The world of culture went pop in the 1960s as music, art, literature and furniture design became more accessible and reflected elements of everyday life.
The term Pop-Art was invented by British curator Lawrence Alloway in 1955, to describe a new form of “Popular” art – a movement characterized by the imagery of consumerism and popular culture. Pop-Art emerged in both New York and London during the mid-1950s and became the dominant avant-garde style until the late 1960s.
Pop-art, like nearly all significant art styles, was in part a reaction against the status quo. In 1950s America, the main style was Abstract Expressionism, an arcane non-figurative style of painting that – while admired by critics, serious art-lovers, and experienced museum-visitors – was not “connecting” with either the general public, or with many artists. Pop art employed more figurative, more down-to-earth imagery: something that the wider artist fraternity could get its teeth into and that viewers could relate to.
In some ways, the emergence of Pop-art (and its ascendancy over Abstract Expressionism) was similar to the rise of Dada and its broader based successor Surrealism (and their ascendancy over Cubism).
Pop-art shares many of the characteristics of Dada-Surrealism. Techniques derived from Kurt Schwitters’ collages, the “readymades” of Marcel Duchamp, the iconic imagery of Rene Magritte and the brash creations of Salvador Dali.
Another artist who may have had an impact on Pop-art is Edward Hopper; although he was realist painter of urban America and his painterly style was very different from most pop works, his simple ultra-American everyday scenes (e.g., “Night Hawks”, 1942 and “Gas”, 1940) were well known to the pop generation.
On the other side of the Atlantic sea British Pop-Art emerged from within the Independent Group – an informal circle of artists including painter Richard Hamilton, curator and art critic Lawrence Alloway, and sculptor Eduardo Paolozzi, that met in the Institute of Contemporary Arts in London.
What emerges is a visual language fusing painterly tradition with the iconography of city life, theatre, and advertising – a language inspired by American consumer culture .
Parallel and not to be confused with pop art, emerged opt art, a new abstract art that concerned itself with illusion, perception, and the physical and psychological impact of colour. Sometimes only black and white were used, but usually hard-edged juxtapositions of saturated, often complementary colours were made to create a strong three-dimensional illusion of colour, form, space, and movement on the two-dimensional surface. This work had its roots in the visual experiments of Josef Albers and Victor Vasarely. It has been argued that the style represented a kind of abstract Pop art, one which emulated the dazzle of consumer society. And some of the techniques can also be seen in pop art.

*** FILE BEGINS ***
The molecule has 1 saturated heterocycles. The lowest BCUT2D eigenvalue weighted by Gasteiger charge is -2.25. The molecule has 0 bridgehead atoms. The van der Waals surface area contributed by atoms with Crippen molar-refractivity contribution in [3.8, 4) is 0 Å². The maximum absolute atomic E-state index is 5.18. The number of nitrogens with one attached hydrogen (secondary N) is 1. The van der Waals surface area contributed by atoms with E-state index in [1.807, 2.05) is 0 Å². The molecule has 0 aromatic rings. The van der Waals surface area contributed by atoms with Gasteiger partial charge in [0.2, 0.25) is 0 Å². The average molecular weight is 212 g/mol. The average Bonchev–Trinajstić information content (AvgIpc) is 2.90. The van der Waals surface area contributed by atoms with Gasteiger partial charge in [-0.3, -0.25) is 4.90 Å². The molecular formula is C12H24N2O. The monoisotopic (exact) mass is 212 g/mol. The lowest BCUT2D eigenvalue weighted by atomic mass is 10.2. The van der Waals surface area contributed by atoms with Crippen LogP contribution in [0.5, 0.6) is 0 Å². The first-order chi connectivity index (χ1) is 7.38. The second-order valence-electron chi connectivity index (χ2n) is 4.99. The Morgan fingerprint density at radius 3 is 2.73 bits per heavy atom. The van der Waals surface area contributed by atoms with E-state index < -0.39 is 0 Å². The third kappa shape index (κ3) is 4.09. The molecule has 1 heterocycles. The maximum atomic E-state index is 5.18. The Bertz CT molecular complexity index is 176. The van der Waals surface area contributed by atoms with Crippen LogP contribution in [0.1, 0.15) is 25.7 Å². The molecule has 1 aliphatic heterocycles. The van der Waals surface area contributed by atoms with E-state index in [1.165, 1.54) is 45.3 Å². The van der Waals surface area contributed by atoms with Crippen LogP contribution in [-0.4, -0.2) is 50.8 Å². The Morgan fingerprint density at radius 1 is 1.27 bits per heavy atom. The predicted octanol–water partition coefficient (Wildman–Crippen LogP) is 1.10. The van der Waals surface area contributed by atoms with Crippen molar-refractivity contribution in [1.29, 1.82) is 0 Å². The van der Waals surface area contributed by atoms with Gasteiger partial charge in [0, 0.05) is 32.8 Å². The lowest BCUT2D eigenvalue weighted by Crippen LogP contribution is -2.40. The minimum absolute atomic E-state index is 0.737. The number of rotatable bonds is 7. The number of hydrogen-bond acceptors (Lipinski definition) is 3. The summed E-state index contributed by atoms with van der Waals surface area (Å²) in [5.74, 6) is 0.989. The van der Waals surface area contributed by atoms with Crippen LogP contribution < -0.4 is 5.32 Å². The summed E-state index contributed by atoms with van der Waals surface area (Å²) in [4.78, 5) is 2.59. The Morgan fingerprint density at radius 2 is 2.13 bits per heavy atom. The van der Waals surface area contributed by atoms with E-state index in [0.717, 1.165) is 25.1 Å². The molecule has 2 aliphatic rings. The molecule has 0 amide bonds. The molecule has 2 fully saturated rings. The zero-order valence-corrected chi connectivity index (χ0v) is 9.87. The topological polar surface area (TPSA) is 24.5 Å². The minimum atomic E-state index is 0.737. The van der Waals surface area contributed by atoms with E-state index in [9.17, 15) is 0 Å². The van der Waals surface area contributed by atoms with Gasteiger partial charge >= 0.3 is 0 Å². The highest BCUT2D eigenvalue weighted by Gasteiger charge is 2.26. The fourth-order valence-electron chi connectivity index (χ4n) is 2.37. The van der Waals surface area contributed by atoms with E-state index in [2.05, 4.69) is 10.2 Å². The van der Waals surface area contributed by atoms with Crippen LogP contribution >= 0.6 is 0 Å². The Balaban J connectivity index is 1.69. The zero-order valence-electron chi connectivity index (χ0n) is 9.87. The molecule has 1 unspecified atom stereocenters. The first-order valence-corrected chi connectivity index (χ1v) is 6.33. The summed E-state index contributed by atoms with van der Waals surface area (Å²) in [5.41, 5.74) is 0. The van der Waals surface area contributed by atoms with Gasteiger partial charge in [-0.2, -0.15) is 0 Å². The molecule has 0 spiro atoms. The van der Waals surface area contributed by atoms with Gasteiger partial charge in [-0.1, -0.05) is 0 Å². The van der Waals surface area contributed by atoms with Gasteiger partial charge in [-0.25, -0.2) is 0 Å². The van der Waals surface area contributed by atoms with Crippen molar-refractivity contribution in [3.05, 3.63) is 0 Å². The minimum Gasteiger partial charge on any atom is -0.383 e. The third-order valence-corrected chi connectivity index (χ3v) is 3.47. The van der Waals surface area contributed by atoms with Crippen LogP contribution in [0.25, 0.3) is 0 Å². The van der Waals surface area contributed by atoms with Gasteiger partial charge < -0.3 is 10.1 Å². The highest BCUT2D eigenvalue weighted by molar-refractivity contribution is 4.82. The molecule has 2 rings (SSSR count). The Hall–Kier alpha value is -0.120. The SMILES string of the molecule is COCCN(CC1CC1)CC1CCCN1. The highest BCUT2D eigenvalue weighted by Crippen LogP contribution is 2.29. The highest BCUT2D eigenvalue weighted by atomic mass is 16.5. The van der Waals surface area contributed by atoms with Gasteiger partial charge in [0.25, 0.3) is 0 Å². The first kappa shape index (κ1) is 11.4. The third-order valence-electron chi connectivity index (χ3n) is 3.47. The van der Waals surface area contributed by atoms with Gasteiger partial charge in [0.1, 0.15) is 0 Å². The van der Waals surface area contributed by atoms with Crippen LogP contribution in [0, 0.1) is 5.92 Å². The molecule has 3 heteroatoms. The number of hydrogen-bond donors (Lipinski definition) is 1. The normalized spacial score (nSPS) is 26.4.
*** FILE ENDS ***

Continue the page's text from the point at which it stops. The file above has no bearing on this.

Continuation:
Characterized by bold, simple, everyday imagery, and vibrant block colours, it was interesting to look at and had a modern “hip” feel. The bright colour schemes also enabled this form of avant-garde art to emphasise certain elements in contemporary culture, and helped to narrow the gap between the commercial arts and the fine arts. It was the first Post-Modernist movement (where medium is as important as the message) It reflect the power of film and television, from which many of its most famous images acquired their celebrity. Common sources of Pop iconography were advertisements, consumer product packaging, photos of film-stars, pop-stars and other celebrities, and comic strips. Pop-art was also a sexually charged art that was defined by external consumerist forces, both were consumed by the need to make a strong visual impact on the general public.
By the time of pop art the screen print was revived and given new energy with visual imagery that literally replicated popular commercialism. Artists were producing screen prints, and they were bold, huge, and multi-coloured. These prints flaunted photo processes, and they were truly American in content and in process. Andy Warhol’s , James Rosenquist and Roy Lichtenstein, all brought conceptualization to daily use object turning them into “high-art” statements. It was often witty, purposely obvious and throwaway in its reflection of consumer culture such as advertising and comic books.
Pop art’s influence on typography resulted in fonts – particularly for display type – designed or selected according to possible associations or references in place of any particular theory regarding legibility or aesthetics, while the International Style remained influential for body text.
The Recycling image from popular culture or by manipulation (such as reducing continuous-tone images to high-contrast black and white) and the notion of changing scale and context was prevalent in pop art.